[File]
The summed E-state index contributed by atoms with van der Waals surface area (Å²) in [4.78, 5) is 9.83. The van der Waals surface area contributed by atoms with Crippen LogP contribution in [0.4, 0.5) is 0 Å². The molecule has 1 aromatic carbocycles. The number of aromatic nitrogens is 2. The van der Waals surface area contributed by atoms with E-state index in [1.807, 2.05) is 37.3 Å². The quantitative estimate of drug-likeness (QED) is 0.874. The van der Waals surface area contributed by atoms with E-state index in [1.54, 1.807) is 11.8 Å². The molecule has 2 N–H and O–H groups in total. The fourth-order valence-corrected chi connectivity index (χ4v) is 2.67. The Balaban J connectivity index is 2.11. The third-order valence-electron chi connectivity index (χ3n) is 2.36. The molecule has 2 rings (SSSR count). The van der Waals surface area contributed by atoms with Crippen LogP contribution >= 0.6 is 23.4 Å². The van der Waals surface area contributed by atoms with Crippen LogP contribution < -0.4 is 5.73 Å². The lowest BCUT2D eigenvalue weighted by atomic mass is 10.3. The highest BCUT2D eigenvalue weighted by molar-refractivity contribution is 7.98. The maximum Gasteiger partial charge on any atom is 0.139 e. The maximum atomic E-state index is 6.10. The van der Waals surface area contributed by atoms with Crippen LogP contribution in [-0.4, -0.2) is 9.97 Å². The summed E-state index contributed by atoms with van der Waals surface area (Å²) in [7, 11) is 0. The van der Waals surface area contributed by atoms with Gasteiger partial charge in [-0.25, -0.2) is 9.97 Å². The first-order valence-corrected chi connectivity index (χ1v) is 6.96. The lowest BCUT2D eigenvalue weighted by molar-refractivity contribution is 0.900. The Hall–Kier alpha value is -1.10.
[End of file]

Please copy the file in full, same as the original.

The summed E-state index contributed by atoms with van der Waals surface area (Å²) in [4.78, 5) is 9.83. The van der Waals surface area contributed by atoms with Crippen LogP contribution in [0.4, 0.5) is 0 Å². The molecule has 1 aromatic carbocycles. The number of aromatic nitrogens is 2. The van der Waals surface area contributed by atoms with E-state index in [1.807, 2.05) is 37.3 Å². The quantitative estimate of drug-likeness (QED) is 0.874. The van der Waals surface area contributed by atoms with E-state index in [1.54, 1.807) is 11.8 Å². The molecule has 2 N–H and O–H groups in total. The fourth-order valence-corrected chi connectivity index (χ4v) is 2.67. The Balaban J connectivity index is 2.11. The third-order valence-electron chi connectivity index (χ3n) is 2.36. The molecule has 2 rings (SSSR count). The van der Waals surface area contributed by atoms with Crippen LogP contribution >= 0.6 is 23.4 Å². The van der Waals surface area contributed by atoms with Crippen LogP contribution < -0.4 is 5.73 Å². The lowest BCUT2D eigenvalue weighted by atomic mass is 10.3. The highest BCUT2D eigenvalue weighted by molar-refractivity contribution is 7.98. The maximum Gasteiger partial charge on any atom is 0.139 e. The maximum atomic E-state index is 6.10. The van der Waals surface area contributed by atoms with Crippen LogP contribution in [-0.4, -0.2) is 9.97 Å². The summed E-state index contributed by atoms with van der Waals surface area (Å²) in [7, 11) is 0. The van der Waals surface area contributed by atoms with Gasteiger partial charge in [-0.25, -0.2) is 9.97 Å². The first-order valence-corrected chi connectivity index (χ1v) is 6.96. The lowest BCUT2D eigenvalue weighted by molar-refractivity contribution is 0.900. The Hall–Kier alpha value is -1.10.